Irish camp takes plenty of no notice of taunts

 

RUGBY SIX NATIONS:THE MUNDANE matter of whether the injured Irish backrow Denis Leamy trained yesterday was swiftly put to bed. “He did, yes, and he’s fully fit and ready to go,” said Ireland manager Paul McNaughton at the Ireland team hotel in Killiney. But this has been an unusual week as much about psychology as physical well-being and the waters are now sufficiently muddied to declare a national state of confusion.

A deliberate comment from coach Warren Gatland about his Welsh players disliking the Irish more than the rest of the Six Nations troops, followed promptly by, not quite an apology, but a fleshed out version of what he really meant, seemed almost tactical. Hit them with the bad news then took some of it back. Warren Gatland, bad cop, good cop.

In the race for clarity in these shifting sands, McNaughton was sent out to do the night watchman’s job. Of Gatland’s variety of remarks, insinuations and declarations, McNaughton was quick to launch one of them into the realms of fantasy. Ireland larking for an hour and a half in the Murrayfield changing room after beating Scotland inferred a Grand Slam was in the making with just the matter of little Wales to take care of.

“Well that was completely wrong and nonsense,” said McNaughton, “there wasn’t a note sung in the dressingroom, if that’s what he’s talking about. There wasn’t a note sung. They (Ireland squad) were in a reflective mood after the match and they were starting to think about the next match. But there were no celebrations and no singing. It was all nonsense.”

The Ireland manager looked composed but wary. Pouring gasoline on the fire made little sense. The players and the management, he said, would not be distracted and Gatland’s emotional swipe was not so much under the radar of Ireland player sensibilities but mildly contemptuous.

“They might see it as mind games,” added McNaughton. “We’re not taking any of this stuff seriously. I’m not being flippant here but any of that stuff isn’t really worthy of response.

“I mean there seems to be a lot of stuff coming out of Wales. I’ve read some of it. But any response to it really . . . The only thing I can say about the Irish and the Welsh players is that the Irish players certainly respect the Welsh players. I can’t really comment on his (Gatland) portrayal of the Welsh not liking the Irish.

“I think the (Ireland) players are around a long time. They’ve seen that stuff coming out from various sources. They don’t read it all and they’re just concentrating on the game.”

Gatland’s comments, prior to his unenlightening explanation, also targeted the frontline players. Without naming them, Gatland questioned why the likes of Brian O’Driscoll, Paul O’Connell, Gordon D’Arcy and John Hayes have not delivered at World Cup level or in the Six Nations when the expectations were soaring.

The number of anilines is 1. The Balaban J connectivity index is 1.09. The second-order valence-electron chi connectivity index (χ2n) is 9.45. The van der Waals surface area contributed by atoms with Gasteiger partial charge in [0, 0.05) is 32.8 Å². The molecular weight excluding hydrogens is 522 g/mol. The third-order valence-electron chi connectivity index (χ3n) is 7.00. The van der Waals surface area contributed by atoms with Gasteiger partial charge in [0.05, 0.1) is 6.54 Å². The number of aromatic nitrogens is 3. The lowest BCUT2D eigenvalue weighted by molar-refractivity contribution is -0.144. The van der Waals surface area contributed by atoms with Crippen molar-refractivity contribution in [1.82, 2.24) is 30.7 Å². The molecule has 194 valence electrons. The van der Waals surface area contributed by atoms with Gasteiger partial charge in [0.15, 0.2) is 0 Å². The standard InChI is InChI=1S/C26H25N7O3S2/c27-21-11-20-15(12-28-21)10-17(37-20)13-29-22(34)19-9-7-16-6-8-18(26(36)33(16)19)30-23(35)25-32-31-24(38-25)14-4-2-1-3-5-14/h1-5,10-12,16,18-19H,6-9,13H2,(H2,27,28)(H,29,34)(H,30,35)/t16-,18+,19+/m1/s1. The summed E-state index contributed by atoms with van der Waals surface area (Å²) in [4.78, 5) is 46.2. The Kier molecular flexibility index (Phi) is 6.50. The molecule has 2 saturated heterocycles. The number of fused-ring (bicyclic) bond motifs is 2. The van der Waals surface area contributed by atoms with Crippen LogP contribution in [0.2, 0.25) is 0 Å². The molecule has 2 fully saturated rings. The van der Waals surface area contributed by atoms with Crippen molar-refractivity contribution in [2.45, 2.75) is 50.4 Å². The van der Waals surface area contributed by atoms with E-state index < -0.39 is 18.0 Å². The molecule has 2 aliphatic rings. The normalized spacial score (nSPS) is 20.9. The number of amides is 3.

The nasty rub was that there was a grain of truth in it as several players, being savagely honest about themselves, had admitted as much after the last World Cup.

“I don’t know what’s in their (Welsh) minds in terms of what’s coming out of there (Wales), in terms of what their motivations are,” said McNaughton. “I suspect they’re looking for a reaction, trying to ramp up pressure. But quite honestly, it’s having no effect . . . the guys aren’t reading it . . . it’s having no effect on our preparations.

“I actually don’t believe the guys will think about it. We’ve got a game to win. If the stuff coming out was to make us rise it hasn’t worked. Win or lose the game, I don’t think anyone is concerned about the stuff coming out of Wales.

“Certain people approach Test games in different ways, whether it’s talking about the referee, or talking about the opposition, or talking about the weaknesses or making the opposition favourites. There are five or six themes in these pre-match comments but I think, quite frankly, it’s all forgotten about after the game. The most important thing is to do the game on the day, win it and then enjoy it.”

And the tone? Probably that sledging belongs in boxing not rugby. But Gatland can feel comforted that his job with the Lions this summer remains unaffected.

“In terms of not being liked by the guys who they play against and with, I presume Tommy Bowe likes plenty of the Welsh guys and they like him,” added McNaughton.

“I don’t think it has an effect on the Lions. I don’t think it has an effect on the players and certainly none of the players have said anything to us about it. I’m not minimising it for the sake of minimising it. I’m saying it really is not an issue for the players, for this match or for anything subsequent to that.”

And that might just close the book on it. For the moment, at least.